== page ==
When a particle at rest decays, the momentum of the fragments has to add up to zero, because momentum is a constant when there isn’t any external force. In a two-body decay this means the two fragments have equal and opposite momenta. In a three-body decay, the magnitudes of the different momenta take on different values depending on the angles between them. Computing the details of the spectrum is hard, but the hand-waving approximation is that each fragment carries about the same amount of momentum.

This means that nearly all of the energy in the decay is carried away by the low-mass electron and the ultra-relativistic neutrino: the poor nucleus only gets to carry kinetic energy $\sim p^2/2M$, while the electron gets to carry $\sim p^2/2m_e$.

The reason that we can separate nuclear physics from atomic physics is that the energy scales involved in the interactions are very different. In order to separate an electron from a hydrogen atom, you have to supply it with a minimum of 13 electron-volts (eV) of energy. But the typical energy in a nuclear decay is $10^6$ eV. So in the vast majority of decays, the electron and the nucleus go in different directions, with too much energy for the electromagnetic force to bind them.

However, there is a very small corner of the parameter space where nearly all of the energy is carried away by the neutrino, leaving the daughter nucleus and the decay electron nearly at rest. This is called a “two-body beta decay” or a “bound beta decay.” For the free neutron, whose beta-decay energy is around 0.8 MeV, the bound decay $$\require{mhchem} \ce{n \to H + \nu}$$ is predicted to occur a few times out of every million decays. This 2014 paper outlines a proposed attempt to measure it, but the experiment is tricky and I wouldn’t be surprised if there were no result yet —— they hadn’t even picked a site for the experiment. The goal would be not just to detect the rare decay mode, but to measure the total spins of the produced hydrogen atoms, which tell you in a direct way about the spins of the invisible neutrinos.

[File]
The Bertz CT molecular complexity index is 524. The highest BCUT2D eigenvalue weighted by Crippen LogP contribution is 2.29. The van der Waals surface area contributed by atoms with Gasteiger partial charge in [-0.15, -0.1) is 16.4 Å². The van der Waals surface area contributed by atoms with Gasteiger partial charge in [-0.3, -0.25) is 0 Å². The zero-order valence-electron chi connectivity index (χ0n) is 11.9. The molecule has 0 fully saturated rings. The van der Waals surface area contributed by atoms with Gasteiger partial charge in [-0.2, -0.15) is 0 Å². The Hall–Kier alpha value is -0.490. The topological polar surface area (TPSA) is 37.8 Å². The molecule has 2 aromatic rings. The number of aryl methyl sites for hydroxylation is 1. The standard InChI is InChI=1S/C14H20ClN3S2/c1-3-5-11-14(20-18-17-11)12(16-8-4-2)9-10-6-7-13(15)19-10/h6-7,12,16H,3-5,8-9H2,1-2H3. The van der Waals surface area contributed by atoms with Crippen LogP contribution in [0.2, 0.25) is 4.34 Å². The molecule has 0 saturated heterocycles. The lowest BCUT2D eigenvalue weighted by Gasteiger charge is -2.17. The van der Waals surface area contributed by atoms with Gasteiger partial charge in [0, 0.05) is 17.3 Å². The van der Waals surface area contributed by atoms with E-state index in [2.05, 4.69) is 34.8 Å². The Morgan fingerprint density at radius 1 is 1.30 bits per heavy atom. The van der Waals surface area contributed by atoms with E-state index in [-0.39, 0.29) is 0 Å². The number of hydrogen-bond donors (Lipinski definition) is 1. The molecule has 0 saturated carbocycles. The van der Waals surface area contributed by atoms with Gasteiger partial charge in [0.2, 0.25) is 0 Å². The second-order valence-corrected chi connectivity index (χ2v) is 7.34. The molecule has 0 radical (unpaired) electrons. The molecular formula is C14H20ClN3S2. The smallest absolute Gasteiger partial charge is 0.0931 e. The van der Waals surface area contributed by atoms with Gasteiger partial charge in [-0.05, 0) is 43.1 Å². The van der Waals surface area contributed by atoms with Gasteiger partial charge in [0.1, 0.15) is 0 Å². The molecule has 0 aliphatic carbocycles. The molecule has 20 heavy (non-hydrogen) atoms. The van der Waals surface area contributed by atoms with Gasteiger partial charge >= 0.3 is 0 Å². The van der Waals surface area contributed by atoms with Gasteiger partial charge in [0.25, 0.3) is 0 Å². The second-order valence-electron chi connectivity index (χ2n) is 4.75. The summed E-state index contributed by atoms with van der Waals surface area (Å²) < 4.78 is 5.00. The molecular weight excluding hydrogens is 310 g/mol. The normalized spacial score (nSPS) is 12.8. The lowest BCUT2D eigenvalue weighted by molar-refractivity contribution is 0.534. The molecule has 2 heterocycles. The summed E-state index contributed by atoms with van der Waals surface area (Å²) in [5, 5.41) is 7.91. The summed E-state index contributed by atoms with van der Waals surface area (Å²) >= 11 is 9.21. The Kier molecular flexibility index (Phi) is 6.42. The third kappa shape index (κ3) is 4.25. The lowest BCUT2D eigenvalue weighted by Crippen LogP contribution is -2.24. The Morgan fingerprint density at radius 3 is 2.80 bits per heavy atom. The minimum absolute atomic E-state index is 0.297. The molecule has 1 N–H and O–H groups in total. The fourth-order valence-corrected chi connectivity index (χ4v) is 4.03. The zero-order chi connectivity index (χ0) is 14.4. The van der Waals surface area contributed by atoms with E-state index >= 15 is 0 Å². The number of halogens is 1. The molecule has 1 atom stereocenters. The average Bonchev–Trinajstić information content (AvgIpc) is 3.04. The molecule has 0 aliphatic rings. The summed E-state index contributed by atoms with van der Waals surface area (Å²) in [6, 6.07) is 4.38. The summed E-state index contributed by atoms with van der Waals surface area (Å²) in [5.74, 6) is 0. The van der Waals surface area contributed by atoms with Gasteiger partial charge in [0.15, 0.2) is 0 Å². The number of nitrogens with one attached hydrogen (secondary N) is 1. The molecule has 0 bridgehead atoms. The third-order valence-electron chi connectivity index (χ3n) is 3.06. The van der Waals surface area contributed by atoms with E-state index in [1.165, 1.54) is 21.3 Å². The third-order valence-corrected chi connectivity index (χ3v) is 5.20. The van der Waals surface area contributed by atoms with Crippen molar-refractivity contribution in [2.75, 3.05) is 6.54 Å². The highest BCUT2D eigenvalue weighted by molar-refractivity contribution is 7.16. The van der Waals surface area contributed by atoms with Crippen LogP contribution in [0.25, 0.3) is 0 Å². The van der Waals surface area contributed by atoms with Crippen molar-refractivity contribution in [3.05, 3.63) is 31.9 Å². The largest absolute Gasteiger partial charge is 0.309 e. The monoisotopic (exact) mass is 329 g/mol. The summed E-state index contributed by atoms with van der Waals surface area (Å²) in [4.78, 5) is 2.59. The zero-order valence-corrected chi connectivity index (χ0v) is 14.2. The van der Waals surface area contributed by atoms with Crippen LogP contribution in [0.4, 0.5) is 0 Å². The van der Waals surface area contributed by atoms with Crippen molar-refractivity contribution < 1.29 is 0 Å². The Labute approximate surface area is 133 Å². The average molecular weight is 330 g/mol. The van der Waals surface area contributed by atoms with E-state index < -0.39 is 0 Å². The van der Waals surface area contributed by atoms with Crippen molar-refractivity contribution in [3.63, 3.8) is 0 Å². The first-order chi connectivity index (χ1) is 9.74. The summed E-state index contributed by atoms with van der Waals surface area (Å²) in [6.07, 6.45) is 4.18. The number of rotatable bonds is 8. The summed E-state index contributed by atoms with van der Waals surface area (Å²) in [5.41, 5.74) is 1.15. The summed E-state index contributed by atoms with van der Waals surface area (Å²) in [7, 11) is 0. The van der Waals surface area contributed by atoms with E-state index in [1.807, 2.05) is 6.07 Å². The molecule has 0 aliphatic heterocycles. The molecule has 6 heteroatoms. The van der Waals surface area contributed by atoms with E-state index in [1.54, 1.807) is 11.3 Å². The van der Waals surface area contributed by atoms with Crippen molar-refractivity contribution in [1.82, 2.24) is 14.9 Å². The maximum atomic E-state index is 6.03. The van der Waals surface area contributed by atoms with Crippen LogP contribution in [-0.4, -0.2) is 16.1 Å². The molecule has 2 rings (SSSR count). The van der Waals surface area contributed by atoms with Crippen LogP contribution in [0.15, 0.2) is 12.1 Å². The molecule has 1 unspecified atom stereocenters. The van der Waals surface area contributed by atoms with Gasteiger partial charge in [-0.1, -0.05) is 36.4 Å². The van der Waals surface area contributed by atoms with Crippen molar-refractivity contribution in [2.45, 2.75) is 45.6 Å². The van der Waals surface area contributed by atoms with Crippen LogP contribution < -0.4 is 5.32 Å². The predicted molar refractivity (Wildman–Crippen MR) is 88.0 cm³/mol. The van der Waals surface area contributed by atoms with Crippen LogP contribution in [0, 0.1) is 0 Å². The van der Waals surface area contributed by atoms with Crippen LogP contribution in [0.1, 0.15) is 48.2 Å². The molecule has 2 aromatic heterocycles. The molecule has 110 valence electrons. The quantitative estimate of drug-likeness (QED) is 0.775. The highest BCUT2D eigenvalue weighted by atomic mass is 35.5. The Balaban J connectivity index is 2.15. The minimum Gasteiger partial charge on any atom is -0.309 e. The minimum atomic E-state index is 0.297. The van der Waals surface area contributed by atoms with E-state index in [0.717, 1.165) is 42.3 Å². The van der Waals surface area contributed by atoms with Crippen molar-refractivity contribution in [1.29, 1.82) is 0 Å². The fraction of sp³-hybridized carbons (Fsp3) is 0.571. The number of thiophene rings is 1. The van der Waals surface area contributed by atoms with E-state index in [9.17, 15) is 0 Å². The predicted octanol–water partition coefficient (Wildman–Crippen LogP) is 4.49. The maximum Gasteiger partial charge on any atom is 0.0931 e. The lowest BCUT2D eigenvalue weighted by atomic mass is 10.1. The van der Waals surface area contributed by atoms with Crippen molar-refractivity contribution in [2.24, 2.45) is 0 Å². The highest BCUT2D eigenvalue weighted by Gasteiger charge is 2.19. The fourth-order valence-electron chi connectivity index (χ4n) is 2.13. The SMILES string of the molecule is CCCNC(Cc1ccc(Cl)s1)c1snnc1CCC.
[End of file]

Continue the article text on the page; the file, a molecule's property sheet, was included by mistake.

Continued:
You could in principle apply the same logic to heavier beta emitters. One candidate might be bound tritium decay, $$\ce{^3H \to {}^3He + \nu},$$ where the beta decay energy is much smaller (around 15 keV) and the ionization energy well is deeper: you can imagine the odds of the neutrino carrying away “all” of the energy might be many per million decays, instead of a few per million decays. But [experimentalist rabbit hole deleted] it’s not clear to me that a higher branching ratio would immediately make for a better experiment.

You would never expect to find a decay like

$$\ce{ ^{14}C \not\to {}^13C + {}^1H + \nu }$$

because it takes at least 10 MeV to knock a proton or neutron out of a stable nucleus, and beta decays are typically not that energetic.

tl;dr summary: such decays are predicted, rare, not yet observed, but not really in doubt.